The Model Nursery School has held its 50th anniversary and 31st graduation, speech and prize-giving day in Accra on the theme, ‘Celebrating half a century of legendary leadership in early childhood education — Taking stock of achievements, challenges and prospects’.
The school is the only existing pre-school unit of the Ghana Education Service (GES) in the country established in 1965 by the Danish trained teachers, Miss Grace Boafo and Miss Joyce Larbi, both of blessed memory.
It was set up to serve as a demonstration school for the training of pre-school teachers and also to serve as a “Model” for the establishment of other nursery schools in the country, hence the name ‘Model Nursery School’.
The guest speaker, Mrs Matilda Amissah-Arthur, former Second Lady speaking on the theme said early childhood was an important period in the development of a child’s personality— from birth to eight years.
The first two years of a child’s life are spent in the creation of a child’s first “Sense of self”.
She observed that most children could differentiate between themselves and other children by their second year and called on early childhood educators to have knowledge in the developmental changes and knowledge in the subjects they teach in the classroom.
The former First Lady, also urged early childhood educators to handle classroom behaviour positively, adding, “Even in those early ages, children are very sensitive and any negative remarks and unfriendly attitudes by teachers and caregivers can scare them for life. Children can excel academically as well as socially if their education is handled properly.”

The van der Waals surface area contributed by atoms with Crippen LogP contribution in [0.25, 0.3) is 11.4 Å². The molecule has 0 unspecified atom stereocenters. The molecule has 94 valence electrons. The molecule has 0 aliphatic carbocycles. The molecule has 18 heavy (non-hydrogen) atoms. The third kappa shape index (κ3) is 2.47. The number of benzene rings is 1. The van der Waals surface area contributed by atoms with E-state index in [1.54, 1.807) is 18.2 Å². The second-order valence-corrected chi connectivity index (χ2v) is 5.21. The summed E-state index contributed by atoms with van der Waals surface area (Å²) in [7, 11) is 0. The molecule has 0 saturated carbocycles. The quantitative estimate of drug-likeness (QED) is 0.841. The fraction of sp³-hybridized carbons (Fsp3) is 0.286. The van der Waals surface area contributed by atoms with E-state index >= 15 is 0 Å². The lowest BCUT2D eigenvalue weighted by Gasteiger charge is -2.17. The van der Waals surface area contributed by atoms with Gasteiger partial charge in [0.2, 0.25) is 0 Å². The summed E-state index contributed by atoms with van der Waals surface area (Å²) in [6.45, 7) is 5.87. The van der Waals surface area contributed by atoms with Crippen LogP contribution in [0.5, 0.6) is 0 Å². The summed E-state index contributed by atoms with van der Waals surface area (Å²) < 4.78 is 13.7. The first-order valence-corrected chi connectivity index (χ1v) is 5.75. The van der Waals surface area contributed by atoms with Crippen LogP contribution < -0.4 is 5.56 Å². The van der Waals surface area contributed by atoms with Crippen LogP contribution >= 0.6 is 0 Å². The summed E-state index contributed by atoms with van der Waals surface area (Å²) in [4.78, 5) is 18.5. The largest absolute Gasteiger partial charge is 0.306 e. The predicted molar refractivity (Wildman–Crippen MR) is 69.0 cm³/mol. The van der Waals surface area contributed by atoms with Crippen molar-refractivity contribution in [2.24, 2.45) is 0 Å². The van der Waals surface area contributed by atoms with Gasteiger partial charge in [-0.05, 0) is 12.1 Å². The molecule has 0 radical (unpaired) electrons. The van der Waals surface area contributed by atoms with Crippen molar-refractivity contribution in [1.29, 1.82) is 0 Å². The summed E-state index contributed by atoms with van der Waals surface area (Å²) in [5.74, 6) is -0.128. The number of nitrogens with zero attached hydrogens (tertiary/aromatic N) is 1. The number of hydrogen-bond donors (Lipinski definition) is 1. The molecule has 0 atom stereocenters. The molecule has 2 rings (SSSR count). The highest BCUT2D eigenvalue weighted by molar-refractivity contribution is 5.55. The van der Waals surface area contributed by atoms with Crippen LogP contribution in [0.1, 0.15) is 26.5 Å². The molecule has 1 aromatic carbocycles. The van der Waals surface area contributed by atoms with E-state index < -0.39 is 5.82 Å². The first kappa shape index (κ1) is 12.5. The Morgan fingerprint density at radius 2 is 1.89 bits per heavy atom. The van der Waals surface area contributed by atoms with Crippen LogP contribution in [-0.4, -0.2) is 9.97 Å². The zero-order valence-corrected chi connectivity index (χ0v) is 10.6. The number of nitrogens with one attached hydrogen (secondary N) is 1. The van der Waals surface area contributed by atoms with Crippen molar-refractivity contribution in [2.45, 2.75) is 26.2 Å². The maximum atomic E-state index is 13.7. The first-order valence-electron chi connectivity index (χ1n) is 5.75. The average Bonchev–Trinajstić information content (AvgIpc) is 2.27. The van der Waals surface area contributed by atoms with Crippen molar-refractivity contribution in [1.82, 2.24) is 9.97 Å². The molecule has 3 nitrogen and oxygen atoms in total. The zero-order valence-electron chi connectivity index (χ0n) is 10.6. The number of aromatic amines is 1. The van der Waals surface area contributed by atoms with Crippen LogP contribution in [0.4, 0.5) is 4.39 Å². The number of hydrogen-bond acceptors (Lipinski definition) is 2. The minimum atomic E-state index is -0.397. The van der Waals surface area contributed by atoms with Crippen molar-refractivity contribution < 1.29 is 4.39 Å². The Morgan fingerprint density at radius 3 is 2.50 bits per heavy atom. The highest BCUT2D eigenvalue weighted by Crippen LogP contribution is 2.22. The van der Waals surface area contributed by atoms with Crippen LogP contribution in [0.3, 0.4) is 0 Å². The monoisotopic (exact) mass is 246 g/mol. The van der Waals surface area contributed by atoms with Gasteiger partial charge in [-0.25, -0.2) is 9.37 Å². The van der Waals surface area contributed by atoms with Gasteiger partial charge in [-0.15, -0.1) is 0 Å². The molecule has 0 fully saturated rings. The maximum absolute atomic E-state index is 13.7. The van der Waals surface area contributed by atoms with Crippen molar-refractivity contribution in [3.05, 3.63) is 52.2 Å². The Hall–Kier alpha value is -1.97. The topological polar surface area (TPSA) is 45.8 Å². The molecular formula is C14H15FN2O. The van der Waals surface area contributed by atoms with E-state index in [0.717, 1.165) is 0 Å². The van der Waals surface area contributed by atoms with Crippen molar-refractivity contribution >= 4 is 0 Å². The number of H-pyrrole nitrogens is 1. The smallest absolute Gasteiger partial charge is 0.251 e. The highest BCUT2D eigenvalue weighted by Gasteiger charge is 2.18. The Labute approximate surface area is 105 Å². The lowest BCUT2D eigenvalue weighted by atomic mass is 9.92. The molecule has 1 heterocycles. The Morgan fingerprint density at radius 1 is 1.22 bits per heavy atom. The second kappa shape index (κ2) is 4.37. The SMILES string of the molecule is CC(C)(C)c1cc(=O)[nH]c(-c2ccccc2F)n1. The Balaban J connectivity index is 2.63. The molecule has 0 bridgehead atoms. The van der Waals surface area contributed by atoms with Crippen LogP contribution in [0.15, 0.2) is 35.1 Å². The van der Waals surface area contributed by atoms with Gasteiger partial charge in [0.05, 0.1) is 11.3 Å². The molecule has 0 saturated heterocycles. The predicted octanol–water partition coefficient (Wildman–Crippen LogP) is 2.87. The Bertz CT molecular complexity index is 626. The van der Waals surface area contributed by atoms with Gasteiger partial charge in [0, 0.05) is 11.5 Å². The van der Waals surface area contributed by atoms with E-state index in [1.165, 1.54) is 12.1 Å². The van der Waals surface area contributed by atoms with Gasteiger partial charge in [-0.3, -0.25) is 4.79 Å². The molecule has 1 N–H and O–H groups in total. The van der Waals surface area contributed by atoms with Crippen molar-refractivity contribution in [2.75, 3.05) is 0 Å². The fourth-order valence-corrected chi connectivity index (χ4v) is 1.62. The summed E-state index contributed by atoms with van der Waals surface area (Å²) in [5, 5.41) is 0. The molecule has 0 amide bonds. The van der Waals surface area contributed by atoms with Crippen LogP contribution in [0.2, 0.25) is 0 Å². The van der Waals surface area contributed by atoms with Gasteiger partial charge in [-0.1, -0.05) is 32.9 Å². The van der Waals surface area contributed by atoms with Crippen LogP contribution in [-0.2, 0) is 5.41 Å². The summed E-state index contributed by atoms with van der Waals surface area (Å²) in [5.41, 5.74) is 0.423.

Mrs Amissah-Arthur said partnership was the way to go and called on parents to partner with the school to ensure that some of the things needed for effective teaching and learning were provided.
“Most of the time we tend to say that government has to provide everything because we parents pay fees but parents must support the government to boost the quality of the services we use, parents must support the government to provide the better quality education that we want for our little ones,” she added.
The head teacher of the school, Ms Helen Alema said the school which started with 25 children and three teachers can now boast of 278 children and 36 staff, 15 non-teaching staff and a NaBCO personnel.
She said the success of every institution depended on the bond and commitment of the stakeholders, and praised the Parent Teacher Association (PTA) for being the backbone of the many successes and urged them not to rest on their oars.
Ms Alema said the graduates from the school who went for interviews for admissions into Class One and Kindergarten 2 sailed through their interviews successfully, gaining admissions into their first-choice schools like Ridge Church School, North Ridge-Lyceum Morning Star and others.
“Model Nursery School is indeed a privileged school, and out there, many think that we lack nothing. This school would have been a safe haven to live if there were no holdups. The school requires a refurbished library with modern books in ICT and French, adequate play equipment and a common hall to facilitate teaching and learning,” she lamented.
On her part, Miss Mercy-Michelle Narh, the out-going school prefect thanked teachers, parents and guardians for their respective roles played in chalking this success and called on parents and guardians to nurture, mould, love and protect the future of the children.
Joe Ghartey, Minister for Railway Development and an old parent and Samuel James Nii Adjei Tawiah, Municipal Chief Executive, Korle-Klottey Municipal Assembly, were among some dignitaries who graced the occasion.
By Andrew William Parker